into how iron, copper, zinc and other metals work in the brain may help
unlock some of the secrets of degenerative diseases like Alzheimer's
and copper appear to accumulate beyond normal levels in the brains of
people with these diseases, and a new, Australian study published
Sunday shows reducing excess iron in the brain can alleviate
Alzheimer's-like symptoms—at least in mice.
genetic mutation related to regulating iron is linked to ALS, or Lou
Gehrig's disease. Zinc, on the other hand, appears to impair memory if
its levels get too low or if it gets into a brain region where it
doesn't belong, as it can with traumatic brain injury.
into the complicated, invisible roles these metals play in brain
diseases has lagged behind study of the more-visible proteins that are
damaged or clump together in the brains of Alzheimer's and Parkinson's
sufferers. But better understanding metals' role in the brain could
help shed light on a range of medical conditions and might offer a new
route for developing treatments, scientists say.
field is coming around to the idea of the cause of Alzheimer's being
multifactorial," and disturbed metal regulation could be one of those
factors, says Ralph Nixon, chairman of the Alzheimer Association's
medical and scientific advisory council and director of the Silberstein
Alzheimer's Institute at New York University.
metal ions—charged particles of the elements—serve
several essential functions in the body, including facilitating
chemical reactions to generate energy and preserving the structure of
proteins. Strict checks and balances in a healthy body keep metal
levels within a tight range.
biological changes that come with disease and aging—as
opposed to poisoning from outside sources like food, supplements or
metal pans—can knock levels of these metals out of whack in
for instance, is a "double-edged sword" because it interacts with
oxygen to help the body generate energy, but also can produce free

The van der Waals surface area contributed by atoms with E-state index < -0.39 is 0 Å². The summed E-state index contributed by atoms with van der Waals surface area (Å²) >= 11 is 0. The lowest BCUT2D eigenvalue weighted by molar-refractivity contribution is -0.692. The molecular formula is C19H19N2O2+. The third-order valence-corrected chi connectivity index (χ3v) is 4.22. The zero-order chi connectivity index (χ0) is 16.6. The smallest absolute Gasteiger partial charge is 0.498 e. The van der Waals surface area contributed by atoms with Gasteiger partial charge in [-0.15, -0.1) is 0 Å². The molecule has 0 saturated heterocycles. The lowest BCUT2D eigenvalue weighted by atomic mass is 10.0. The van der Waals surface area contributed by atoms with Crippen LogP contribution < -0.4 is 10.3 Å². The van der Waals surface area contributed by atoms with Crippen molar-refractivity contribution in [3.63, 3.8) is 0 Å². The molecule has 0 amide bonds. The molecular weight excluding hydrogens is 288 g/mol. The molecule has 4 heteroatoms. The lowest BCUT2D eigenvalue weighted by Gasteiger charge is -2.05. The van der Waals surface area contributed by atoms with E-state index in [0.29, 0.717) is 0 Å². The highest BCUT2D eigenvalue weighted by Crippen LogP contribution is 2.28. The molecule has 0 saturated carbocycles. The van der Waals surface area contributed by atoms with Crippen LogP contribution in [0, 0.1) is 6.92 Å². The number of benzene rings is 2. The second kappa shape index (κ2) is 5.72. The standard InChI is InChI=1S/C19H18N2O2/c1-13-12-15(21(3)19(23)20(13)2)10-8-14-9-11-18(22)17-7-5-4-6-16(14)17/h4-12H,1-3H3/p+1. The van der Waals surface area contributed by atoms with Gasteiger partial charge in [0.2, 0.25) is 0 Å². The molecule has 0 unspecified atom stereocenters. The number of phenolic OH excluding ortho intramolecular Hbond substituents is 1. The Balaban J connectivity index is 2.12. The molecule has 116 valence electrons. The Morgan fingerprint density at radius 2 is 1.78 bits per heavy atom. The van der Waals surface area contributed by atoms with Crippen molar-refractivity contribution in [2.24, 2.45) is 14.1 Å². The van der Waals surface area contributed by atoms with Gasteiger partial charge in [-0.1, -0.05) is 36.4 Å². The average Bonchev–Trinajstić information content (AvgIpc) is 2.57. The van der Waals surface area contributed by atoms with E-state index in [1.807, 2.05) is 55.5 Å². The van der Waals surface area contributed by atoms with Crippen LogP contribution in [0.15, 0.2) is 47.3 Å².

radicals, highly reactive molecules that can cause cell damage, says
James Connor, professor and vice chairman of neurosurgery at Penn State
University in Hershey.
body has too little iron, such as with anemia, the body doesn't
generate enough energy to sustain important functions. But an
overabundance of iron accumulated in the brain is toxic. Significantly
higher accumulations of metal have been observed in the brains of
people with Parkinson's and Alzheimer's disease than in healthy people
of the same age, says Ashley Bush, a professor of pathology at the
University of Melbourne.
study, conducted by Dr. Bush and colleagues and published in the
journal Nature Medicine, examined the amount of iron in the brains of
mice that were bred unable to produce the tau protein, which helps
stabilize the structure of neurons. Tau damage is associated with
Alzheimer's and Parkinson's.
mice aged, they suffered symptoms similar to people with both diseases,
including impaired short-term memory, and also exhibited an
accumulation of iron in their brains. When the researchers gave them a
drug removing excess iron, the symptoms reversed. This means normally
functioning tau is necessary for removing iron in the brain, Dr. Bush
says. The finding bolsters previous research showing that bringing down
iron may be a path to new treatments.
accumulation of iron in neurons seems to be a final end-stage event in
neurodegeneration, whether it be Alzheimer's or Parkinson's, [or] any
[condition] related to tau abnormalities," says Dr. Bush, who is also a
fellow at the university's Mental Health Research Institute.
proteins affected in Alzheimer's also play a role in metal regulation.